…or it is when the first segment of the network has to run along an unmade track. But here’s the first demonstration that we’re finally turning years of effort and planning into reality: this, today, is the very first section of dig for the first network segment.
It’s slightly ahead of the rest of the project – our local property developer needed to surface the track to his plots so has kindly offered to dig in the ducting for us, to save us (and him) from having to dig up his newly surfaced road again in a few weeks’ time.
But this is going to serve the first segment of network from the access point to the fibre backhaul at Stronvar, from where the network will be radiating out to the rest of the glen, just as soon as we can get ourselves and suppliers organised – that’s an ongoing job.
We’ve also got the final network design review happening next week, after which we should have everything nailed down, routes and equipment chosen. Then we’ll really be ready to get going.
As many will know by know, the pioneer project in self-assembly broadband isn’t Swedish, but from Lancashire, where the staff and volunteers of B4RN have now rolled out true fibre broadband, so far to 2600 properties, with the number growing by the day. Their service is truly future-proof, delivering 1Gb/s now, rising soon to 5Gb/s for those who want it. To put that into perspective, that’s 3x as fast on download and 17x as fast on upload as BT’s fibre-to-the-home (FTTH) service, even in the few areas where that is available. And it’s 12.5x as fast on download as BT’s so-called “Superfast Fibre” (which it isn’t). And, when there’s a demand for even more performance, all B4RN has to do is turn up the wick, not dig up the ground.
Continue reading B4RN Storming
We set up BCB after years of trying to persuade BT to do something – anything – to improve local broadband. Where they’ve been consistent is their contention that our area is not a viable commercial proposition even for their half-baked FTTC service. They wouldn’t even engage with us to help develop our model through their community outreach programme, although they did tell The Telegraph that we’d turned them down. Not so. Continue reading BT Moving in Mysterious Ways
The original R100 was the most successful British airship of the 1930s, insofar as it never actually crashed and burned, unlike rather too many of its contemporaries. So let’s hope that’s a good omen, as the Scottish Government’s new broadband programme has been given the same name. In this case though, it stands for “Reach 100%”. By that, they mean provision of coverage of 100% of properties with “superfast” broadband by 2021.
Continue reading R100
Things may have been a little quiet publicly on the broadband front, but that simply means that, like the swans on the loch, we’ve been paddling furiously beneath the surface, trying to make headway against rising currents. Those currents have been in the form of some hair-rending bureaucracy that’s been belatedly thrown at us by government bodies and which are currently causing us months of delay. So let’s first rewind to this time last year, when we entered into the procurement process required by Community Broadband Scotland for public funding. We followed their process and went out to market to solicit bids for a future-proof broadband service that could be provided at a market-competitive rate. What we got back were a few bids that were mostly poorly prepared, didn’t meet local needs and which offered equipment that would need replacing every few years. Uncool. Continue reading Project Update: June 2016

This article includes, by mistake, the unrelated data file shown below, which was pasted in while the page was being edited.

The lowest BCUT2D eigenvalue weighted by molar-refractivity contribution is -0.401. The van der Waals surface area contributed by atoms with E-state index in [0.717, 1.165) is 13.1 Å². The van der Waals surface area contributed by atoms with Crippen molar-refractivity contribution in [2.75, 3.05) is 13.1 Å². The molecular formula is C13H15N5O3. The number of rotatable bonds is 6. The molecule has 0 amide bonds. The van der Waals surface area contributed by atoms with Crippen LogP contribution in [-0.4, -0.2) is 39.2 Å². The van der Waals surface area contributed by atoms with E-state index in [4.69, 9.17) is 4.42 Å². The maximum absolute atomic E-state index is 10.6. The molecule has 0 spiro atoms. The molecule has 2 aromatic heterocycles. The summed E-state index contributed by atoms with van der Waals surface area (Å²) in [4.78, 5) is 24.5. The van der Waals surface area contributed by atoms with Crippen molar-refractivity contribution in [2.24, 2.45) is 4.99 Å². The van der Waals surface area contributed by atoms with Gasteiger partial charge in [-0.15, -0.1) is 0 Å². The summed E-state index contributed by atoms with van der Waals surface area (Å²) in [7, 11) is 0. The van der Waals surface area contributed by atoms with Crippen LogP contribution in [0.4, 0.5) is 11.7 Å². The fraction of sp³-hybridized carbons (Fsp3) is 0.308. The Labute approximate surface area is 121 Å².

Yes, these are pictures of a nuclear bunker, this being the forthcoming Bogons data centre near Comrie. It is also where our fibre should meet that of the wider world and will, we hope, achieve economies of scale from aggregation with other users that will make our network ever cheaper to run: if we just bought our backhaul (the link between the glen and the wider internet) at about the same initial cost from a commercial provider, we’d still have to pay Openreach’s Excess Construction Costs to get the link from the Strathyre Exchange to the entrance to the glen, but we’d never thereafter gain any benefit from others using the wider link. With the bunker, the idea is that we start at par and then go down in cost from there.
Continue reading Two Steps Forward, One Step Back…
We’ve had the cabling company that works with Bogons, our preferred supplier, out to look at the glen and they’ve now been commissioned to come back and carry out the necessary detailed survey (taking 4/5 days) to fully cost what’s needed. That’s happening from 8 March. We’ve asked them to provide us with a menu of costs for each part of the network: the 13km that gets to all bar 22 of the 178 properties in our area and for each segment beyond that (totalling another 13km). This will let us work out just how much of the work we need to do ourselves to get to all parts of the glen: we know that the only way we will be able to provide fibre to every house or business in the area will through significant community effort as part of the lay.
The rest of our costs are now fairly firm, so we’re awaiting the survey results that will let us know just where we stand. We’re including in that survey the costs of crossing both the glen road where needed and the A84 where we’re serving Balquhidder Station.
Continue reading February News…
Like many other rural Scottish communities, our problem is geography: having a fairly small but highly dispersed population strung out along the loch sides and side glens. Our core funding from Community Broadband Scotland will cover the capital expenditure and setup for our external connection and at least the bulk of our costs for our backbone within the glen, which is great. However, connecting the outlying clusters of properties (most of them farms) might be pushing the limits of available funding.
Continue reading Moving Targets…